2) Having said that, there are some cases suggesting that websites can, in fact, be liable for linking to infringing content.  In one case (Intellectual Reserve v. Utah Lighthouse Ministry), the linking website was allegedly "contributing" to the infringement committed by the user when he/she downloaded the infringing content. 

In another case, streaming video was deemed an infringing display of the video (Live Nation Motor Sports, Inc. v. Davis).  And in some sense, the Napster case involved liability for linking to infringing content. 

Finally, there’s the Universal City v. Remeirdes case, which held that linking to DeCSS violated 17 USC 1201 because the link constituted "trafficking" in illegal technology.
3) While there are no clear rules about liability for linking to infringing content, many of the cases appear to turn on the good faith of the linking site–i.e., if the site clearly is designed to facilitate infringement, courts will be very unlikely to use legal formalities to protect the site.
4) On that front, site EULAs or disclaimers trying to claim ignorance about linking to infringing content have virtually no legal effect.


Is Linking To Pirated Content A Liability?
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  • toniyoo

    I invite you to send the following message to Viacom press@viacom.com and to convince friends to do the same:


  • T Miller

    This is the same as selling bootleg DVDs. If your friend has a bootlegged DVD and you sell it to someone else, and you had no part in the actual “Bootlegging” of the DVD, you’re still liable for trafficking, even if you only SUSPECTED that the DVD was illegal. If you’re not sure that the SouthPark videos (or whatever else) are “legal” posts, as a reseller/reposter, it’s your responsibility to find out. Ignorance of the law is no excuse. It’s the same as selling stolen goods, even if you didn’t actually steal them. That’s why pawn shops are required by law to take certain steps to insure that they are not receiving/reselling stolen goods. Why is this so hard to understand? Because…crime through the internet, for whatever reason, is always glossed over in favor of the advertiser or the entity who stands to make the fortune.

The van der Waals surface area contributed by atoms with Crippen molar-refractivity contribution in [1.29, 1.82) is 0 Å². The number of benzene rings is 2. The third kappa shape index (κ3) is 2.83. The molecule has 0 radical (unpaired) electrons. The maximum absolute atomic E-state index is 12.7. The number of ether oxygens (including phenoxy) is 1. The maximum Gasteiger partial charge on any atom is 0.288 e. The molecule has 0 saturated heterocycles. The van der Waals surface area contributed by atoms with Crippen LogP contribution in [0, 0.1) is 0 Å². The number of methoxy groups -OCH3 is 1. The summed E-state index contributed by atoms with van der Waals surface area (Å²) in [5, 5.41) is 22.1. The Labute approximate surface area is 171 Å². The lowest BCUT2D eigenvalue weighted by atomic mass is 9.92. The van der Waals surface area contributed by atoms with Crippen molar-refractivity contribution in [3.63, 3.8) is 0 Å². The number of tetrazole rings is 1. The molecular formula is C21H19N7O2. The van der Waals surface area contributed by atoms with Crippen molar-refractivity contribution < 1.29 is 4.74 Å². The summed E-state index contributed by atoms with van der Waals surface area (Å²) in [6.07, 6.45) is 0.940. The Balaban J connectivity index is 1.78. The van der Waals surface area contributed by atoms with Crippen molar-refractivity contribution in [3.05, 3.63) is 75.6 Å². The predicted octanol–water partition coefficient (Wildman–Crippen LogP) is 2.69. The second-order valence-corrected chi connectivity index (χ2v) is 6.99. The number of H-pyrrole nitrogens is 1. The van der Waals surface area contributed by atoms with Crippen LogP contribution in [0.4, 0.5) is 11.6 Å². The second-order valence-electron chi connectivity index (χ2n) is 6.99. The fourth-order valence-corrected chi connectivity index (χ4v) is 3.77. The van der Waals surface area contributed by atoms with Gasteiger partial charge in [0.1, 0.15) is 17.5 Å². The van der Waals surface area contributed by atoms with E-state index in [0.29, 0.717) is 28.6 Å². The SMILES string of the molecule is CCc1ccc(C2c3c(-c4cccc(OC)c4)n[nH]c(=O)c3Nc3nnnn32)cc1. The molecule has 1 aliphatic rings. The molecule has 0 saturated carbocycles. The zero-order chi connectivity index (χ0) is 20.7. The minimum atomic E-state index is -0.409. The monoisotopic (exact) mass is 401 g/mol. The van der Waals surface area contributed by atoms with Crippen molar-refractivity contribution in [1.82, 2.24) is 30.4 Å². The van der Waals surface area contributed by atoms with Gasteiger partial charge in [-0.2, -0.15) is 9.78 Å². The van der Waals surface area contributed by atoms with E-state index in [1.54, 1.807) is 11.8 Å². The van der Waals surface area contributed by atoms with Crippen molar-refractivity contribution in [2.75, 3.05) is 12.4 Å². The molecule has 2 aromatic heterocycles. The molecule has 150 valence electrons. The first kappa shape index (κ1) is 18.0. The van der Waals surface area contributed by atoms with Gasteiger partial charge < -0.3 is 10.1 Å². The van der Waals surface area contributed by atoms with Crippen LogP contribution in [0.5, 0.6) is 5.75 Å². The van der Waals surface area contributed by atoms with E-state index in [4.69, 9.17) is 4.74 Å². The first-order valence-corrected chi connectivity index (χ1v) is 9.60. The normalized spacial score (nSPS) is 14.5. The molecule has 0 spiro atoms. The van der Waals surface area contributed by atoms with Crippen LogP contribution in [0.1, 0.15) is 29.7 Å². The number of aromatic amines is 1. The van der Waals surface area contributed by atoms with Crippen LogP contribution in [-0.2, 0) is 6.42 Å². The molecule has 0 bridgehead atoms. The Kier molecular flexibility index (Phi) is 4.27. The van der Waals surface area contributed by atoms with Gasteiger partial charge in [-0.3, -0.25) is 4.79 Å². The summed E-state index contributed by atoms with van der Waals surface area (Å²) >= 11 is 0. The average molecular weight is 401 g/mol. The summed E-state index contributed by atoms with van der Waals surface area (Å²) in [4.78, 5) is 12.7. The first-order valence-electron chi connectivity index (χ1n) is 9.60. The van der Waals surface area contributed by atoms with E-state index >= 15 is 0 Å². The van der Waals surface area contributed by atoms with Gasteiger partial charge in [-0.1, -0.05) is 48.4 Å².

• Mark Malcom

      Selling bootlegged DVDs? Allsp.com isn’t selling a thing. It is a free service. When you sell a bootlegged DVD you hand over the actual file. Allsp.com does host these files so in turn Allsp.com doesn’t give or sell the show.

  • lennonsaves

    “Kyle: He beat us. Because all this time we’ve been so caught up with how to protect our music that we forgot to just play.
    Lars: But why play if we’re not gonna make millions of dollars.
    Kyle: [turns around and addresses the crowd] Because that’s what real artists do. People are always gonna find a way to copy our music and swap it for free. If we’re real musicians, then we should just play and be stoked that so many people are listening.
    Stan: [joins Kyle and faces the crowd] Beside, maybe our sound would have gotten downloaded for free, but if they were good songs then people still would have bought tickets to see our band in concert. [shots of Rick James, Ozzy, Britney and two other acts.]
    Kyle: From now on, MOOP isn’t about money. MOOP is about music! We’re not striking anymore! Who’s with us?! [grins, but gets no response]
    Britney:…We’re just about the money.”

    I quote here from the episode called Christian Rock Hard, and I quote not only because it’s funny as hell, but also because it makes a lot of sense.

    From what I understand, the creators of South Park do not have a problem with their show being downloaded. Maybe not from a legal standpoint, but surely from a moral standpoint they are the people to listen to.

    When I hear of copyright laws, it reminds of children in school who refuse to share. All the people who watch the show online want to do is watch the show.

  • Chris Tew

    There is no doubt that AllSP will lose if taken to court. Especially in the UK which doesn’t even have safe harbour laws to protect.

    AllSP’s comparison to Google is far fetched. Google has a legitimate purpose and if it links to infringing content and is informed by the copyright holder via a DMCA takedown notice it will take them down. You can see them on the CHilling Effects website.

    That’s not to say the law is a grey area and can’t be challenged. But a site like AllSP does not stand a chance at fighting it. That’s why when QuickSilverScreen (a site like AllSP) was challenged the EFF would not help it and said it is probably illegal.

    More here: